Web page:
But the process is slow, said ELLA supervising attorney Ashlye Keaton, who said that her project has taken on about 20 cases so far. "I think that a couple of our cases have gotten through," she said.

Lee has also found the process slow-going, due partly to applicants' missed appointments and failure to complete paperwork. "I'm not a social worker," he said. "You start to think, 'If he really wants this, he'll call me.' "

One thing is clear, say both Lee and Tusa, Habitat will not be administering any debt-relief program for musicians. "To use funds dedicated to building houses for paying off debt would be improper," Lee said. "It would not be faithful to donors' intentions."

Branford Marsalis, phoning in from North Carolina, agrees that debt relief isn't the answer. But he said that the issue is complicated, because it means confronting the fact that musicians don't make much money in this city. "New Orleans musicians get the short shrift amidst the short shrift," he said. "It's why many of us leave, and it's why a lot of musicians are in debt."

Marsalis understands that musicians may need help dealing with tax forms and creditors. "I'm all for handholding, and if I could, I'd fly down there and do some of that," he said. "But I'd be firm—'I'll hold your hand, but when I'm through holding it, this paperwork needs to be done.' "

Personal outreach

Cherice Harrison-Nelson, counsel queen for the Mardi Gras Indian gang Guardians of the Flame, is one of the 14 musicians who have been assigned addresses in the Village.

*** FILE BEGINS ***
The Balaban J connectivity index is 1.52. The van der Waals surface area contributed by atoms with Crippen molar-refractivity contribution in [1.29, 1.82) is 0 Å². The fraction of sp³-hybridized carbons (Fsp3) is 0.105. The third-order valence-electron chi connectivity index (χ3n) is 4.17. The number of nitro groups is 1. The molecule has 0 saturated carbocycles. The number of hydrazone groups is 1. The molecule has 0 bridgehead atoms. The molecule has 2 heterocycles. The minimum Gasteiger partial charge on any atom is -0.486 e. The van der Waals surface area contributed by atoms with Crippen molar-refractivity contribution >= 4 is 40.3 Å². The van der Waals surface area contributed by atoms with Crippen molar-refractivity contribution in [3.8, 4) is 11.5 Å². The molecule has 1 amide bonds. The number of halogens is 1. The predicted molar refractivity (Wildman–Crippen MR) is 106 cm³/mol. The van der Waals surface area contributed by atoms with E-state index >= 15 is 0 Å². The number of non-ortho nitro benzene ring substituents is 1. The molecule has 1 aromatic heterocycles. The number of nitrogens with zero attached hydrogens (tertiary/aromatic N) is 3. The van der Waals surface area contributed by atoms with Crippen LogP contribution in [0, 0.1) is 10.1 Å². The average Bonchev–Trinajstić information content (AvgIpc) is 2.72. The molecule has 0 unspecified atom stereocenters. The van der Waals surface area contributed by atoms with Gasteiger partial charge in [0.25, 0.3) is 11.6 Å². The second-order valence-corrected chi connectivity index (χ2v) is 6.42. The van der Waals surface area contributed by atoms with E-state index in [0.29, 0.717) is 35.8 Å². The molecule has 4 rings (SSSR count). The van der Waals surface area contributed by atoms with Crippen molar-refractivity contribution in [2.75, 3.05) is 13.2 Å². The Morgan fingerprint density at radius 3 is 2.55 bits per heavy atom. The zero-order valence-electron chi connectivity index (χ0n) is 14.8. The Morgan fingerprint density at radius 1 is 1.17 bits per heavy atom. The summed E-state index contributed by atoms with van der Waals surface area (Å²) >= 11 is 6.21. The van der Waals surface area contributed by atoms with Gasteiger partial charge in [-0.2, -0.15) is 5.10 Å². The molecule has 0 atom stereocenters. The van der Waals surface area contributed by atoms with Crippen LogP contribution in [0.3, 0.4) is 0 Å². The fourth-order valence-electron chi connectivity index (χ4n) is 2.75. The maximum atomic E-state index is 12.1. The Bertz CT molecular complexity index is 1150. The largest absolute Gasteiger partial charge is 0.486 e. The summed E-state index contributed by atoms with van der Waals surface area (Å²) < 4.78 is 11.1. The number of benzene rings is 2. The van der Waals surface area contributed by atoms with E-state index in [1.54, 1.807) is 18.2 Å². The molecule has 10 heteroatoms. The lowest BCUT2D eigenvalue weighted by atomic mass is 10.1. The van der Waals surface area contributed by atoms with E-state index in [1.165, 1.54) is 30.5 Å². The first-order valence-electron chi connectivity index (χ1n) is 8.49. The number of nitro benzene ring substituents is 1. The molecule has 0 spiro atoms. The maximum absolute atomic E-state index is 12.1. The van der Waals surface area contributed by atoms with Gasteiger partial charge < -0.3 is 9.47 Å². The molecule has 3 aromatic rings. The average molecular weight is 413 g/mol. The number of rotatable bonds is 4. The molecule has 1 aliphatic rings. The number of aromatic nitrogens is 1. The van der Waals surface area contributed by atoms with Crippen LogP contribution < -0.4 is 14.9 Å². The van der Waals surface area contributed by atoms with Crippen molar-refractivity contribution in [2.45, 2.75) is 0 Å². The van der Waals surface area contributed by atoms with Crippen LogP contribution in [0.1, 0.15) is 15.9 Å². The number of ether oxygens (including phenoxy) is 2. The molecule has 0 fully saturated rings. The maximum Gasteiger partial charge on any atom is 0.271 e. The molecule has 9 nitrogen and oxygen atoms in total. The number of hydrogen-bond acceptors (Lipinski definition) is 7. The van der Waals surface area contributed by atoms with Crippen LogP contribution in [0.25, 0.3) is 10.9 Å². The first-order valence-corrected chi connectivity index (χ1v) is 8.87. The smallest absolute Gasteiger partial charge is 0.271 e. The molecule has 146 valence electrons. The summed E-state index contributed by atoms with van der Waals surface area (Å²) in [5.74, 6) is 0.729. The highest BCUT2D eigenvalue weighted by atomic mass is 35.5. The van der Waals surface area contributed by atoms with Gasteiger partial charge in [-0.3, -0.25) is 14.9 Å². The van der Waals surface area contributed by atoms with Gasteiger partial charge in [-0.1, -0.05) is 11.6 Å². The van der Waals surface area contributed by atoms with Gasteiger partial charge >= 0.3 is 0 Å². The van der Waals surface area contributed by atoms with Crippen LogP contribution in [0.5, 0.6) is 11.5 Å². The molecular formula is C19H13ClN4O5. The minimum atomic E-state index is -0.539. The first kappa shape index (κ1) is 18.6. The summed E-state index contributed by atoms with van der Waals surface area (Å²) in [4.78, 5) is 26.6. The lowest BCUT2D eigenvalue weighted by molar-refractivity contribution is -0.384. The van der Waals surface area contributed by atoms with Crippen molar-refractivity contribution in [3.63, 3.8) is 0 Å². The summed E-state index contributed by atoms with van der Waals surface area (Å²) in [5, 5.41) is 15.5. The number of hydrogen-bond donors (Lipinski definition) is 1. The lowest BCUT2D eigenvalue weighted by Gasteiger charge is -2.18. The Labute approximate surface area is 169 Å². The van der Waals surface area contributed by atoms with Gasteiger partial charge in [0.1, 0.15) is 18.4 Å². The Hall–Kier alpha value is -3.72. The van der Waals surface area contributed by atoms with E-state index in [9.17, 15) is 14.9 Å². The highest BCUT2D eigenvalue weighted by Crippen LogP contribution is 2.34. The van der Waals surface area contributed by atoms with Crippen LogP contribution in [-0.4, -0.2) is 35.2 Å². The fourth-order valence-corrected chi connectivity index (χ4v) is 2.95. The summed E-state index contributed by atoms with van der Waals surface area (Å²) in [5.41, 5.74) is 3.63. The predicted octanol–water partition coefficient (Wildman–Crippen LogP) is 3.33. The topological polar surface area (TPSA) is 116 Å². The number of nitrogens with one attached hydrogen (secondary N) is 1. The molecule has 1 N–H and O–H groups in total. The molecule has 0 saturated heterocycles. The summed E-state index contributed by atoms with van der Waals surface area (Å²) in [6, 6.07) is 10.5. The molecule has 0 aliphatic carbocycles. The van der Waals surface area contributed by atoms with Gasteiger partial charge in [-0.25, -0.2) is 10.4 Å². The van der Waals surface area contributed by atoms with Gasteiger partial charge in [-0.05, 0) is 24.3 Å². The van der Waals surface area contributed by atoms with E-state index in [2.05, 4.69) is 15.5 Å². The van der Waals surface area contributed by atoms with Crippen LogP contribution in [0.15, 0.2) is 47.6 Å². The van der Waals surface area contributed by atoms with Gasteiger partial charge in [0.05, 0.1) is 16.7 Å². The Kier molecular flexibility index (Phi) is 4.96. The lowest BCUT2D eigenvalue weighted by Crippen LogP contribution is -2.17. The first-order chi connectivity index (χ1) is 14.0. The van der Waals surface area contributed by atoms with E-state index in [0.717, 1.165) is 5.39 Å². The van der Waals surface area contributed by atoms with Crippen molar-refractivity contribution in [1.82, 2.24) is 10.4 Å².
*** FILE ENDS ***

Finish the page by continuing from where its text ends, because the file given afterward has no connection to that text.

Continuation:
But she spent the day after Christmas in bed, depressed. A Mardi Gras Indian who really wanted to get home was rejected for the Village, said Harrison-Nelson, who has been volunteering to help Habitat with grass-roots outreach to Indians and brass band musicians—"people who are close to the community, who help the community celebrate themselves."

Her sadness about her fellow Indian came from being brought up in a strong community that sticks together. "We know that we all sink or we all float. So we want everyone to be OK."

That stick-together attitude has spurred Harrison-Nelson to deliver applications to the Habitat office, to go through applications step by step, and to get phone numbers at a parade and then follow up with a phone call. But so far, despite her efforts, she is the only Indian in the Village.

Creative bill-paying

"The credit-worthiness issue is big," she said. "I always say, 'Creative people are creative 24/7. They pay their bills creatively, too.' "

If the nature of music-industry finances is one reason for the dearth of musicians in Musicians Village, another is that the city's jazz artists and Indians often come from this city's poorest neighborhoods, where bad credit is common. A recent Brookings Institution report, "Credit Scores, Reports and Getting Ahead in America," found that, in general, Southerners are more likely to fall behind on payments than borrowers elsewhere in the United States.

Matt Fellowes, the report's author, compared credit scores across the country and found that "the South just lit up by its low average credit score." He also found that average credit scores were lower in areas with high concentrations of minorities.

Why? Fellowes said he doesn't know, but he speculates that it may be due to lower wages, higher expenses or the way businesses finance credit in this region.